Happiness is restored manhood

Eight years of “a lot, a lot of pains” behind him, Nelson Gentsana is happy. “I can pee like any other man now,” the 23-year-old said.

Gentsana was the victim of a botched circumcision at an inititation school in the Eastern Cape in 2010.

Speaking to the Mail & Guardian in 2017 for a report on botched circumcisions at initiation schools, Gentsana recalled the “five or six months” he subsequently spent in hospital. “I was in severe pain. So much pain. I couldn’t feel my right leg. I couldn’t walk. Emotionally, I didn’t feel like a human being. I didn’t feel anything. Nothing at all.”

READ MORE: Survivors of botched circumcisions live in secrecy

At the age of 16, he had to adapt to life “without my manhood” and having to use a catheter to urinate.

His parents are dead and he lives in the Eastern Cape town of Lusikisiki with his brother and sister, both of whom were unemployed.

“If we had something to offer him — some money to take him to hospital and get back his manhood — we would. But we struggle a lot for money. A lot,” said Gentsana’s uncle.

After the M&G report, Gentsana was identified as one of the province’s “high priority” botched circumcision survivors in need of reconstructive surgery.

“I was very grateful,” said Gentsana. “But I was nervous. Too much nervous.”

The operations, which would ordinarily cost between R150 000 and R200 000 each, are done by a partnership between Nelson Mandela Academic Hospital and a Pretoria-based urologist, Dr Raymond Campbell. The Man and Boy Foundation identifies men in need of surgery.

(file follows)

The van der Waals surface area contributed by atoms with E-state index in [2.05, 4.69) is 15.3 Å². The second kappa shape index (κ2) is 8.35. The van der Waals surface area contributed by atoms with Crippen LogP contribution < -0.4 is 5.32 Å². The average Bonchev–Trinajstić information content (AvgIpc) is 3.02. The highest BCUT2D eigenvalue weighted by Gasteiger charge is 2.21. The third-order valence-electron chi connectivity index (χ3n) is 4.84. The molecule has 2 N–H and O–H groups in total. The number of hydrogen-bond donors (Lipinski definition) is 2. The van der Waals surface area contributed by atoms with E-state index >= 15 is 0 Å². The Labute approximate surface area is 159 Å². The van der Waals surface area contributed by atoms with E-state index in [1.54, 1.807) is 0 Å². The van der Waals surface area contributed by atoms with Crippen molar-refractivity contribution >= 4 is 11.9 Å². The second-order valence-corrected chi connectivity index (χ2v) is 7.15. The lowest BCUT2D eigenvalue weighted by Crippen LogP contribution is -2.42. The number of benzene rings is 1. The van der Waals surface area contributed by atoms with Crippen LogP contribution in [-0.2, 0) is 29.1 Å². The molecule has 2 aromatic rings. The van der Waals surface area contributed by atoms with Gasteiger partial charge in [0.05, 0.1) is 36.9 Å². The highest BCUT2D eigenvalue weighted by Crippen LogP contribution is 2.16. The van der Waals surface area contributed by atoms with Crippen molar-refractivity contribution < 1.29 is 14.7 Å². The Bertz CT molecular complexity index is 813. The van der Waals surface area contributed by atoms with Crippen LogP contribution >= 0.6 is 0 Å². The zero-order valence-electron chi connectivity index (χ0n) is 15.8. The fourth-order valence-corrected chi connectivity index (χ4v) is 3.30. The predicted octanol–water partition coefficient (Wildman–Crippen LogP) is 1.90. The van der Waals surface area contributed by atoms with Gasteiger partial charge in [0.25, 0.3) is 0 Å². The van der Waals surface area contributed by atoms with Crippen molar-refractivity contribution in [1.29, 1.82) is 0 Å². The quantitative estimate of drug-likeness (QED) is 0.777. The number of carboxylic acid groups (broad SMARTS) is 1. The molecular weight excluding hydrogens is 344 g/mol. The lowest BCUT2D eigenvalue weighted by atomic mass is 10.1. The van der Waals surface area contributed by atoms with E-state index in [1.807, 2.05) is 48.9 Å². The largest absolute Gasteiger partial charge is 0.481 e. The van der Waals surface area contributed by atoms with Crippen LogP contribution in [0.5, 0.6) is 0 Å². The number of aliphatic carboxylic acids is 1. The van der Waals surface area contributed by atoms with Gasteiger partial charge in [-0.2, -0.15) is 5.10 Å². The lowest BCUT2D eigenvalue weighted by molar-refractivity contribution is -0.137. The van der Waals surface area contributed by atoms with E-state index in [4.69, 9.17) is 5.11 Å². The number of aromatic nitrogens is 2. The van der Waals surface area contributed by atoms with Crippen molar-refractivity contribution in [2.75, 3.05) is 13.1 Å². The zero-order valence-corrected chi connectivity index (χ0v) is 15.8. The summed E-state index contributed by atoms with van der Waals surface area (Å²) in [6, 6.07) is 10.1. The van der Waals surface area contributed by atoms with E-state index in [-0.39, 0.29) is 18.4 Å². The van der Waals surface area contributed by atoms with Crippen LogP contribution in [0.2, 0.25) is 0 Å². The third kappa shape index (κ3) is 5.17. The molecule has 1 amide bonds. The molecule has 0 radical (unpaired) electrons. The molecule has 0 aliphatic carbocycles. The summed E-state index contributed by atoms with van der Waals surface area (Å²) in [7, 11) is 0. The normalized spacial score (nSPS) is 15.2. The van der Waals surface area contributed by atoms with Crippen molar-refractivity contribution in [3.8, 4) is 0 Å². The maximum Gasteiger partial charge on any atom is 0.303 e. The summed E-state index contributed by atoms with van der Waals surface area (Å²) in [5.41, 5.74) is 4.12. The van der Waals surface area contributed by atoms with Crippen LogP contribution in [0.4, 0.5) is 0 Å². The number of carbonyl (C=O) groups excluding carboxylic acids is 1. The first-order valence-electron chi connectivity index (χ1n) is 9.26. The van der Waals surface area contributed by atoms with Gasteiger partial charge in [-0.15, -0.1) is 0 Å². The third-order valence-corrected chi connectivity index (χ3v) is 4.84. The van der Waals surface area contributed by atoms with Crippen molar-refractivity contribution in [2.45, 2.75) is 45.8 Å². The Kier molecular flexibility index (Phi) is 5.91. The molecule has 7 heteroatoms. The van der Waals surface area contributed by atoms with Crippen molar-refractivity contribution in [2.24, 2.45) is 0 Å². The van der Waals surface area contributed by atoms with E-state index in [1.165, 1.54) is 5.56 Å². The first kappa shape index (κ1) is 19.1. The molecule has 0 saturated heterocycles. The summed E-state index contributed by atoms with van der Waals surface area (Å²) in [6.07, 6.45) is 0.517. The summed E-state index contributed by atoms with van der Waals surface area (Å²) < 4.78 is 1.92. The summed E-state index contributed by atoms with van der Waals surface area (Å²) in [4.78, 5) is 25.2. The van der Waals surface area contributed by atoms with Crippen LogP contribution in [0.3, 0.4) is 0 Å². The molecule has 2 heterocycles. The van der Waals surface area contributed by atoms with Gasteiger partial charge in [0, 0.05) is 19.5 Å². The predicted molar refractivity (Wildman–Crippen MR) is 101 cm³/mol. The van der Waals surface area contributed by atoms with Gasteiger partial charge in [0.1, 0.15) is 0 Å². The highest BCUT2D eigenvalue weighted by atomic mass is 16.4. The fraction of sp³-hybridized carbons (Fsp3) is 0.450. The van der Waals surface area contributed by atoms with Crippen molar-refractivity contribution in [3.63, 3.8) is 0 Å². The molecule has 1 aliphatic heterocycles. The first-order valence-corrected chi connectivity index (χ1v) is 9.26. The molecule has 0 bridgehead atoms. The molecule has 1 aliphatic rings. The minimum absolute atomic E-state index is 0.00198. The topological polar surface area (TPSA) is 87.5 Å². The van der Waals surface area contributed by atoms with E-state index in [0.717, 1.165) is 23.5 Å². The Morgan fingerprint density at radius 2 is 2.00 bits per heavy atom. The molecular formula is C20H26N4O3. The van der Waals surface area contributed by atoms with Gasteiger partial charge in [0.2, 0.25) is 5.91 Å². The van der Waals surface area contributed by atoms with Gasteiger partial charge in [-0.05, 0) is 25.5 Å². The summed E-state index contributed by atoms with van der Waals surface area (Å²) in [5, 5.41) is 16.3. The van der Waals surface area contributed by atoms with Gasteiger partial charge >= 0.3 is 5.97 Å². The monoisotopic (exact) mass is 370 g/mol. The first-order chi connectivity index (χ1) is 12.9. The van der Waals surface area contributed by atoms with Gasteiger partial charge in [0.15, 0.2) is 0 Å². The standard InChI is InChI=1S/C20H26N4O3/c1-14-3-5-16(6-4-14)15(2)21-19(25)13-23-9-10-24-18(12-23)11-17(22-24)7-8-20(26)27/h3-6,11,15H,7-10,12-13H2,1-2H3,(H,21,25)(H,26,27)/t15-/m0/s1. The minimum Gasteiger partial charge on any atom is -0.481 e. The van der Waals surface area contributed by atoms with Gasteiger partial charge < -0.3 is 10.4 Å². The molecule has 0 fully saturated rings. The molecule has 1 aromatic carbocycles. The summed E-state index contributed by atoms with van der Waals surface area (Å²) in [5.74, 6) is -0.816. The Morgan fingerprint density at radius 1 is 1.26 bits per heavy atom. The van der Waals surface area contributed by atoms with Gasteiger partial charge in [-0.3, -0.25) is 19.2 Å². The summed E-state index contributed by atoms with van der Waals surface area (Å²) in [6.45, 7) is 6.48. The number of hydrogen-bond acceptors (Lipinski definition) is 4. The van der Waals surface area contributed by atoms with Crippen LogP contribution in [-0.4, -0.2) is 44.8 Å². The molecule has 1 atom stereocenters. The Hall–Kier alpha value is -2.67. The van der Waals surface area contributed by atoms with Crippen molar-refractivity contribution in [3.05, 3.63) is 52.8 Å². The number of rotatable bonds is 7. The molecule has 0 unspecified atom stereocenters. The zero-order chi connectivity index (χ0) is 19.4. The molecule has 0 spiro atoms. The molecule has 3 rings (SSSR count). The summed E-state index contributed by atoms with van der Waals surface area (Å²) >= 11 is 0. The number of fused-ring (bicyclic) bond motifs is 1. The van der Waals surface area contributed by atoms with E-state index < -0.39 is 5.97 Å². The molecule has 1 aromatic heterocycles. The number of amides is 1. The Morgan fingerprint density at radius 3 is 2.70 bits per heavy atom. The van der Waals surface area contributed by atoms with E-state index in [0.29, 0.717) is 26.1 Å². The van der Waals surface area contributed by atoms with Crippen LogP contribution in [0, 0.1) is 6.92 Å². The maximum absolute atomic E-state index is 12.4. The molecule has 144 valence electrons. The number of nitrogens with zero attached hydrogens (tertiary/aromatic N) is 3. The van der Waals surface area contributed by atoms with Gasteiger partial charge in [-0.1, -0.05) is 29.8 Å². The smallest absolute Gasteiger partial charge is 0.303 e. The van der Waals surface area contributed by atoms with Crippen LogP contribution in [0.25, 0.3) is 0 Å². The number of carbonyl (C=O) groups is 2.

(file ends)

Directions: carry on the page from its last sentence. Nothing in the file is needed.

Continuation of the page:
Campbell said the programme has been running for 18 months and, to date, has successfully operated on 25 young men.

But James Porter, a doctor at the Madwaleni Hospital in the Eastern Cape’s Mbashe district, said his hospital alone admitted an average of 10 boys weekly during the height of an initiation season, mostly for dehydration and septic wounds.

With initiation season approaching, there will probably be more young men in need of reconstructive surgery.

In November last year, the Commission for the Protection and Promotion of the Rights of Cultural, Religious and Linguistic Communities released its report on the problems that lead to deaths and injuries at initiation schools. It found that the majority of initiates (79%) are in the Eastern Cape, where traditional initiation practices are favoured (63% of initiates) over hospital circumcisions (13%).

“What is striking is that only 17% of initiates understood the risks associated with traditional circumcision without being seen by a doctor, while 67% did not have a clue about these risks,” it said.

The commission’s investigation was undertaken in response to a “crisis threatening a cultural practice that has been conducted in African societies in South Africa and elsewhere from time immemorial”.